December 16, 1974

Uremic Pericarditis

Author Affiliations

Rogosin Kidney Center The New York Hospital-Cornell Medical Center New York

JAMA. 1974;230(11):1512-1513. doi:10.1001/jama.1974.03240110016007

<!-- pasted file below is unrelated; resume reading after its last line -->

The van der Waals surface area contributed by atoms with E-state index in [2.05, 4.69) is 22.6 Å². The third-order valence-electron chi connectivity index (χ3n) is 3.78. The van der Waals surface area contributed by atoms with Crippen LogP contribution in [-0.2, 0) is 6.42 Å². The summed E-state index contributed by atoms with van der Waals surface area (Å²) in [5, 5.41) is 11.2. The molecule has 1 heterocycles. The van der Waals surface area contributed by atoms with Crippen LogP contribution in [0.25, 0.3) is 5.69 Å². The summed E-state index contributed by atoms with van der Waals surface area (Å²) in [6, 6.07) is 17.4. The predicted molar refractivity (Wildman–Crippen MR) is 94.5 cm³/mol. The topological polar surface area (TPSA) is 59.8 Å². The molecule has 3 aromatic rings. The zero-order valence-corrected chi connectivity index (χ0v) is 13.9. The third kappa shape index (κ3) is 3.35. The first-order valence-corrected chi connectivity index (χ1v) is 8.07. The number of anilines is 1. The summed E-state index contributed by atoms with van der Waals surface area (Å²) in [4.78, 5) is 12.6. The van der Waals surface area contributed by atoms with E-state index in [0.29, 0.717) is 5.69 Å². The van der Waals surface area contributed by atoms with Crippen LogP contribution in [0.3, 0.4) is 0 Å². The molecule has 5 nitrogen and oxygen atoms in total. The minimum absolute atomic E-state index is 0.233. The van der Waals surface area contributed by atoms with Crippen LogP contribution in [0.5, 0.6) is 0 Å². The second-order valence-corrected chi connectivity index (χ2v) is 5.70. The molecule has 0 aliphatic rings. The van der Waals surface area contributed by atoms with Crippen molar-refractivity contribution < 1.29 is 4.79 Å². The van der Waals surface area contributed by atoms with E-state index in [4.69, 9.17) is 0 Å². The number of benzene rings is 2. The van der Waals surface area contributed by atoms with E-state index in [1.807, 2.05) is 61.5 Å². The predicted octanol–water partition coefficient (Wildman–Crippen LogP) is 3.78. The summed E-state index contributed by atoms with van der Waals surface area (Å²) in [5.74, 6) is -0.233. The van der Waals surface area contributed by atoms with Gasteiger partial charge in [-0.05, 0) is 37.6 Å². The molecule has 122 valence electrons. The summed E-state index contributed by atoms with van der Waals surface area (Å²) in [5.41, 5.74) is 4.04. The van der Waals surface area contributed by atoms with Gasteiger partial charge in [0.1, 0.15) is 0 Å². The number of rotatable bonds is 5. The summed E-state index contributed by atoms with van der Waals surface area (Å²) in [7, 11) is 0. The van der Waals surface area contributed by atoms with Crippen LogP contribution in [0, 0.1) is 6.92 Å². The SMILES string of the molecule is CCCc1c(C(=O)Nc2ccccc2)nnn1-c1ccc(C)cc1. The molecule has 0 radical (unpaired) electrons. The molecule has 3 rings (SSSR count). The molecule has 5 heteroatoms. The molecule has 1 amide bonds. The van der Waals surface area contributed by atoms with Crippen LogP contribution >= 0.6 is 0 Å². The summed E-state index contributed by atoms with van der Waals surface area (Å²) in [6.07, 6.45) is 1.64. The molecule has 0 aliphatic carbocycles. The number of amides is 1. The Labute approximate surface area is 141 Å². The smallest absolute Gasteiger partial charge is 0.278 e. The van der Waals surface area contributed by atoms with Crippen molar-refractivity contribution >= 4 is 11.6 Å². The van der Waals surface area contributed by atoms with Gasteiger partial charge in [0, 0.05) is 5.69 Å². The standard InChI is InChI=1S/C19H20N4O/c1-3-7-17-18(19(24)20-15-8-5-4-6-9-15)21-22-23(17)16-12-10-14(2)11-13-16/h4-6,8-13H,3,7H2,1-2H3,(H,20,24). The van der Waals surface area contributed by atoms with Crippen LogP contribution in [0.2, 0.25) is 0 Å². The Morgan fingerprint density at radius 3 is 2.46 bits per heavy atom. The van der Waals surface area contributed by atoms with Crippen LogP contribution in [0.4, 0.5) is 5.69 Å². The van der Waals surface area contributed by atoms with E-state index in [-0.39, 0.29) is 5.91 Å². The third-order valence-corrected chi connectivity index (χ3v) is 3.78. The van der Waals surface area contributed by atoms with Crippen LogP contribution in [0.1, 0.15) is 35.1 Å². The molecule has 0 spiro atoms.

To the Editor.—  Eliasson and Murphy's article on uremic pericarditis (229:1634, 1974) is of interest, but overinterpretation of their data, based on only three cases, would be hazardous. One important factor, apparently overlooked by the authors, was that all three of their patients developed pericarditis at the beginning of dialysis therapy (case 1, 12 days after hospitalization for "uremia"; case 2, 20 days after; and case 3, two days after hemodialysis was initiated). It is our experience that uremic pericarditis, occurring before or shortly after dialysis is initiated, usually responds very well to any therapy, as long as aggressive dialysis is part of the regimen, and precipitating factors are corrected. The difficult therapeutic problems pertain to those patients who develop pericarditis with increasing effusion or tamponade after their conditions have been stabilized on an intermittent dialysis program. Uremic pericarditis in this setting is often associated with systemic infection or surgery.